At last, the day of the ‘event’ arrived. The logistics of getting up to the Olympic Park for the start, when roads were closed o after 5am,was interesting. I decided not to drive to one of the designated car parks, as this meant I would have to cycle 5 miles to the start, and then cycle the 46 miles, which might have been a bit much. Another option, which I plumped for, was to take a specially laid on train from Richmond to Stratford. My husband kindly drove me to Richmond station for the 5.45am train – we left at 4.45am, as I thought there would be a queue of cars dropping o (there wasn’t) and I had thought the train ride would take 1 hour (it only took 30 mins),so I got there at 6.30am when my start time wasn’t until 9.08am. At the stations, I had to carry my bike down some stairs and at Stratford take the bike up an escalator, which was a bit scary.

At Stratford, lots of other people were there early too, so there were people to chat to and to look after your bike while you popped to the port-a-loo. Participants were put into di erent ‘waves’ to start, and at8am I joined others going into the ‘M’ wave. We were in the ‘wave’for about an hour before we were finally allowed to start. The ‘wave’moved down very slowly towards the start and at one point, there were a couple of port-a-loos. I thought this would be a good time to use one as I didn’t know if there would be any others (there were),and the Scottish lady I was talking to said she would hold my bike for me. After a bit of queuing, I emerged from the ‘loo’ to find that the lady and my bike had completely disappeared. I panicked for a bit as I imagined having to tell all my supporters that I never started the event because I lost my bike, but eventually I found her/it, the‘wave’ having moved down much more quickly than I had thought it would.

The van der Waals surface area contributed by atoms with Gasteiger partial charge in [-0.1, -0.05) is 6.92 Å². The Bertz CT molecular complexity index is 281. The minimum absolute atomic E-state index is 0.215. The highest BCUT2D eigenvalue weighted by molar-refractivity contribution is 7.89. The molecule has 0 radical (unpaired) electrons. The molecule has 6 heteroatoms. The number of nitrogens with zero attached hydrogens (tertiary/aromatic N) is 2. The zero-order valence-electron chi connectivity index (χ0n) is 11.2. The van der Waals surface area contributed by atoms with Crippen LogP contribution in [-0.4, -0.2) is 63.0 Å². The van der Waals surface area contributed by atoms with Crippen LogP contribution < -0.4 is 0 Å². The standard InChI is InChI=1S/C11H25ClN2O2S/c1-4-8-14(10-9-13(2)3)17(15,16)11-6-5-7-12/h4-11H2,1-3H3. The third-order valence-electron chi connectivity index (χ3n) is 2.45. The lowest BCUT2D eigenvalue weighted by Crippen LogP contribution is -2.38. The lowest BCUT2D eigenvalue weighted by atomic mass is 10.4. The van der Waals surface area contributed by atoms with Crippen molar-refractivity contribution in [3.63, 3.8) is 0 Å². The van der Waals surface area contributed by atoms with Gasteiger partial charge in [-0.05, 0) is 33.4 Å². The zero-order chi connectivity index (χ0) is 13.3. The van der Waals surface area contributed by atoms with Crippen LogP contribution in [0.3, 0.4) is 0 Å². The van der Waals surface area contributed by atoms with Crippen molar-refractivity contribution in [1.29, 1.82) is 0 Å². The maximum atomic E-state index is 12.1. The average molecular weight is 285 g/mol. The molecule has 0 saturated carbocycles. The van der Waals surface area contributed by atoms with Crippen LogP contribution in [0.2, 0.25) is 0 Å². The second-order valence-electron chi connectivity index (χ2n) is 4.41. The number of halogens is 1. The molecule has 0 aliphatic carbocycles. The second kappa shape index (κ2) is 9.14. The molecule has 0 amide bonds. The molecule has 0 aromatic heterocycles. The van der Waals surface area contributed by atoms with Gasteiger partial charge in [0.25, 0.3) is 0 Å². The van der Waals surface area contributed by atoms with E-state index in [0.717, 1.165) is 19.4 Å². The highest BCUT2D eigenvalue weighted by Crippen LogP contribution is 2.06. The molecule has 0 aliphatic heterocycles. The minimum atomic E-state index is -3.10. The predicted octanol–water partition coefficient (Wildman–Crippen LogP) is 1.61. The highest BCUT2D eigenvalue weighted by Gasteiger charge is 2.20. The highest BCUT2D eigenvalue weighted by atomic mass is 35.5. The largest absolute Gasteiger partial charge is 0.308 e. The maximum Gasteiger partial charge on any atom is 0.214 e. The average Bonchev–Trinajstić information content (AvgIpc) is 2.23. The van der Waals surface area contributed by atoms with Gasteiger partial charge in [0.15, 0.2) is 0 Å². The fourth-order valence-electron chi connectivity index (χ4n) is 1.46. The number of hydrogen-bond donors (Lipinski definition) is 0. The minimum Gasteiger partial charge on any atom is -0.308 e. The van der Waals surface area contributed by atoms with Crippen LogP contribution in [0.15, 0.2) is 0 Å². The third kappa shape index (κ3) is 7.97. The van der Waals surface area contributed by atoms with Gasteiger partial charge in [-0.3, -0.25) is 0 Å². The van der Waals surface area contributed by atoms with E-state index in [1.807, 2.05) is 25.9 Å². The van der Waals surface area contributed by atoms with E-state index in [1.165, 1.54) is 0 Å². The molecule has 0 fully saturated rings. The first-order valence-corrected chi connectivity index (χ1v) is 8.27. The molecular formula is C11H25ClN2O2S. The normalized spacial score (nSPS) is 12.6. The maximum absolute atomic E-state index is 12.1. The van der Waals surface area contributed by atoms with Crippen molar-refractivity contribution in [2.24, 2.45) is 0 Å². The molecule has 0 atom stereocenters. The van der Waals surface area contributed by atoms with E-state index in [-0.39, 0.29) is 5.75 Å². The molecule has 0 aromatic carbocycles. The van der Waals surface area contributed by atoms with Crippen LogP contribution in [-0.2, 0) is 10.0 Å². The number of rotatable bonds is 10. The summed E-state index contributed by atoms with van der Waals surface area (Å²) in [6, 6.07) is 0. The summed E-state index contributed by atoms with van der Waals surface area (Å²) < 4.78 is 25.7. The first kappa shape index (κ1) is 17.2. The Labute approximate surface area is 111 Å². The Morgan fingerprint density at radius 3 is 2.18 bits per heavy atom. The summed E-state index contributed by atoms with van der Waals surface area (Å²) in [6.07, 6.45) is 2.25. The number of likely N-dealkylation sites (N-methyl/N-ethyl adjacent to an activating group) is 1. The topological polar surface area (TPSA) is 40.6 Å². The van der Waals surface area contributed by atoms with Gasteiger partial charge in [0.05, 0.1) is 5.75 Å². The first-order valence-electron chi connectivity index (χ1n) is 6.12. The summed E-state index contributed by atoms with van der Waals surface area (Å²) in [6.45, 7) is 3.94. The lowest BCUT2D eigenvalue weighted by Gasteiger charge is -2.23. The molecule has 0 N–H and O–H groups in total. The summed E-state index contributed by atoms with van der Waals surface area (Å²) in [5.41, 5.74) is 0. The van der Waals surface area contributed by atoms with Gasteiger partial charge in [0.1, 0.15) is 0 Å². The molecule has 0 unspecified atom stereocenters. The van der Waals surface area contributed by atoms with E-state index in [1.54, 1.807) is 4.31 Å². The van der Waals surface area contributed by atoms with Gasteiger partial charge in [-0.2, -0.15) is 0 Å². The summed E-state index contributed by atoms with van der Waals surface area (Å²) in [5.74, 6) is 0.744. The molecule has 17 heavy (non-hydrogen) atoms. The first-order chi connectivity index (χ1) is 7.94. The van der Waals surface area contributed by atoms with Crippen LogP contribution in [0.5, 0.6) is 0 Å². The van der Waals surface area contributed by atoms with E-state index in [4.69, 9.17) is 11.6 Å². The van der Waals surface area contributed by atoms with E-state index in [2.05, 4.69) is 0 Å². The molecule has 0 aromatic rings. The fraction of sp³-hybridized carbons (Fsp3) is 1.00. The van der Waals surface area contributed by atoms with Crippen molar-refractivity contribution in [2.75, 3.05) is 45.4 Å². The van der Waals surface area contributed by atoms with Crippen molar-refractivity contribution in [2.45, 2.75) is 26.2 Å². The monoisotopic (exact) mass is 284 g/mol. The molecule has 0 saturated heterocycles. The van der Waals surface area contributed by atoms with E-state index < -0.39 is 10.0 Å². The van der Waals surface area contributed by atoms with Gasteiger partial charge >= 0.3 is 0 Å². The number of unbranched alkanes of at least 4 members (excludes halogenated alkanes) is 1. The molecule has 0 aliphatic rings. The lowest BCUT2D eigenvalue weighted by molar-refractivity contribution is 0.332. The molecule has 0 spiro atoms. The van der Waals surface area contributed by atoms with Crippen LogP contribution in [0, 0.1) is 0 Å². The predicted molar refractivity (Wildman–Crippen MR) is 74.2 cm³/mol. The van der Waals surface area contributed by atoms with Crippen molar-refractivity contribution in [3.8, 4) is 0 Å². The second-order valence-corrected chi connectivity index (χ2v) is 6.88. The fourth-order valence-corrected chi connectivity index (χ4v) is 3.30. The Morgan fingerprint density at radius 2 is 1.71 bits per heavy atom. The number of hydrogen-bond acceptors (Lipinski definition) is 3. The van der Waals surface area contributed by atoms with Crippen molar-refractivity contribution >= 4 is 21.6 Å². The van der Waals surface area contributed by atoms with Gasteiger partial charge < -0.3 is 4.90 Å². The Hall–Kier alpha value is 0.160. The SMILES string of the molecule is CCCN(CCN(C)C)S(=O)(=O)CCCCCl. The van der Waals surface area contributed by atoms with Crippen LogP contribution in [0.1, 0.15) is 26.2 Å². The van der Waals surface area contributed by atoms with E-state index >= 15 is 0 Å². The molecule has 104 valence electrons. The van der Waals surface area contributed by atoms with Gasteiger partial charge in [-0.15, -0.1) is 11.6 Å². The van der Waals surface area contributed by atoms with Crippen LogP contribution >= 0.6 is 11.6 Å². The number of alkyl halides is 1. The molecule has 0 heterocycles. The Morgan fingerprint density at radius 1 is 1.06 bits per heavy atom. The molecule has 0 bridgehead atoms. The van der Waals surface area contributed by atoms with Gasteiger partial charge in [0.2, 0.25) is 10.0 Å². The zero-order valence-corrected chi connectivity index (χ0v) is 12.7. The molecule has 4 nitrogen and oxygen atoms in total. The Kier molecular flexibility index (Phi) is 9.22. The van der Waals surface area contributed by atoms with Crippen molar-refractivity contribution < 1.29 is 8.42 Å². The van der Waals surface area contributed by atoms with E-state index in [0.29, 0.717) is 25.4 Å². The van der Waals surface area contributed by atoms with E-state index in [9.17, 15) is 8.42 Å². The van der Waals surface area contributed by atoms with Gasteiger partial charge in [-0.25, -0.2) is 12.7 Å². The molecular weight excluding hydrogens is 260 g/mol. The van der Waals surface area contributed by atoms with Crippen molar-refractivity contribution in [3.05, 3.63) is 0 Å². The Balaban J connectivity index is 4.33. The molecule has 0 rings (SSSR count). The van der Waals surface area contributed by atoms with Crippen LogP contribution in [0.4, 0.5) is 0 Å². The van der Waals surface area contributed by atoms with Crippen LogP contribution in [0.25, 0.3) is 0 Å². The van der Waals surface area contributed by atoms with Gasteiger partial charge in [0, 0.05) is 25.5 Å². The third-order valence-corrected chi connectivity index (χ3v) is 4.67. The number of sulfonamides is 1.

I am not an experienced or fast cyclist (average speed 11 mph), and I was worried that I wouldn’t get to Hampton Court (27 miles) in the time allowed, so I didn’t stop at all until I got there as I couldn’t bear to think I might not be able to complete the route. As it was, I need not have worried as there seemed to be lots of people behind me.